Justin “Yaddiya” Johnson, or Yaddi to the initiated, is a local star on the rise in D.C.’s arts community. He’s the founder of Long Live GoGo, a local organization committed to advancing racial equity, and a member of the Kennedy Center’s Culture Caucus, which works alongside the center’s social impact team to design events at its annex The REACH. And, he’s unapologetically advancing his mission to preserve go-go music: the musical genre that serves as the heartbeat of D.C.’s Black culture.
Club Promoter to Go-Go Advocate
Yaddi and I meet near Capitol Hill in Moechella the Gallery, his go-go-themed studio, art and entertainment concept space, just days before its grand opening.
Standing inside, he raises — only halfway — one of the street-facing steel garage doors, just enough for sidewalk traffic to catch a glimpse of what’s going on behind the scenes. It’s a clever move by someone well-versed in the art of showmanship.
There’s a complexity to Yaddi that takes some digging, and caffeine, to fully surface. But when it does, you can’t help but be charmed by his effortless smile and laugh at his self-professed identity as a “coffee martian.” In every setting, he brings the perfect blend of humor, humbleness, urgency and hopefulness.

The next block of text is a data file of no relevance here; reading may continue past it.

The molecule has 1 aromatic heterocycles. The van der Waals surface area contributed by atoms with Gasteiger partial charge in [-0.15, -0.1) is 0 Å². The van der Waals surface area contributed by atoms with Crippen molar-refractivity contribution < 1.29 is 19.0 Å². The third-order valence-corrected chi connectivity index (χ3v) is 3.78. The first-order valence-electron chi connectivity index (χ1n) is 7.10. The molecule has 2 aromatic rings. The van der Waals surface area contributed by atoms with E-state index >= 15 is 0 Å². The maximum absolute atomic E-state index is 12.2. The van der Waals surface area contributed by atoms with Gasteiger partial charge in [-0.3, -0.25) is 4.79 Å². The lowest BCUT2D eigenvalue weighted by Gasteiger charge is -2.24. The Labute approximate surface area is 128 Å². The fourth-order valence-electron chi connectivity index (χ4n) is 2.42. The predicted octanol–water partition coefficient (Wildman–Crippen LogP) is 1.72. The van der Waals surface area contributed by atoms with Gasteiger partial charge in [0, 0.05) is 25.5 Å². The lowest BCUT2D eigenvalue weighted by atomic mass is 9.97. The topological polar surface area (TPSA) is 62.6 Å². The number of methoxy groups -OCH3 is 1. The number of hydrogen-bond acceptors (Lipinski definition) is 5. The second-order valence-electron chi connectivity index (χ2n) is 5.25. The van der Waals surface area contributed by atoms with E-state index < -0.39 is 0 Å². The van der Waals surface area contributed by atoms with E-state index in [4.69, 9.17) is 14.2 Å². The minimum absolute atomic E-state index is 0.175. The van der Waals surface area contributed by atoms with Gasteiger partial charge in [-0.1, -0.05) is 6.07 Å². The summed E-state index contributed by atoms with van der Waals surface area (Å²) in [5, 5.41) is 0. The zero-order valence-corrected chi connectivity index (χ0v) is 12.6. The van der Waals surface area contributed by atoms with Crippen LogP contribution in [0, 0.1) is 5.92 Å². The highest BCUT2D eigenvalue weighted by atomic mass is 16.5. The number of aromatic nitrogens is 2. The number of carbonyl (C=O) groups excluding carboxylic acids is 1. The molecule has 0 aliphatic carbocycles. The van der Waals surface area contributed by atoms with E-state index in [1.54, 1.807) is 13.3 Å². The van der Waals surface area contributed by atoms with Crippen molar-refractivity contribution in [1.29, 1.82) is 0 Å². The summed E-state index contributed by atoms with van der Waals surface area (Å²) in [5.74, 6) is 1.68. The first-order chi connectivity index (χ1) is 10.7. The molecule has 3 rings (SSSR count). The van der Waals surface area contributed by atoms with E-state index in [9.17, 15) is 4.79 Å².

Music and building community are his life passions — though his journey is an unexpected and tangled one.
At the age of 18, Yaddi stumbled into the world of entertainment, first as a member of several street teams for a local club promoter, where he slowly got hip to the local nightlife scene in Maryland and an introduction to go-go; then, as an aspiring entrepreneur, eager to make his own mark as a promoter, in partnership with a friend.
Of course, success never moves in a straight line.
“We started doing high school events without go-go bands and we’re thinking, at our first event, 700 people will show up and pack a sold-out venue,” Yaddi remembers. “[Instead], we get to the venue and there’s 20 people and 10 of them include me, [my business partner] and our friends.”
He learned a valuable lesson that night: Nothing can be done well without authenticity.
Yaddi soon found himself drawn to, and intoxicated by, the iconic music genre. Over time, he grew to appreciate the artists at its forefront, like Chuck Brown, and the friends he knew performing in local go-go bands.
The texture, flair and “tribal vibes” they elicited at live performances were second to none. This awakening precipitated Yaddi’s decision to deeply immerse himself in ensuring the survival of go-go.
“When go-go was at its peak, [go-go musicians] were local celebrities,” Yaddi says. “That whole energy, the live performance element, the drum and percussion element, you can’t see anywhere else but at a go-go show.”
This belief was the driving force behind what would come next.
A Crash Course in All Things Go-Go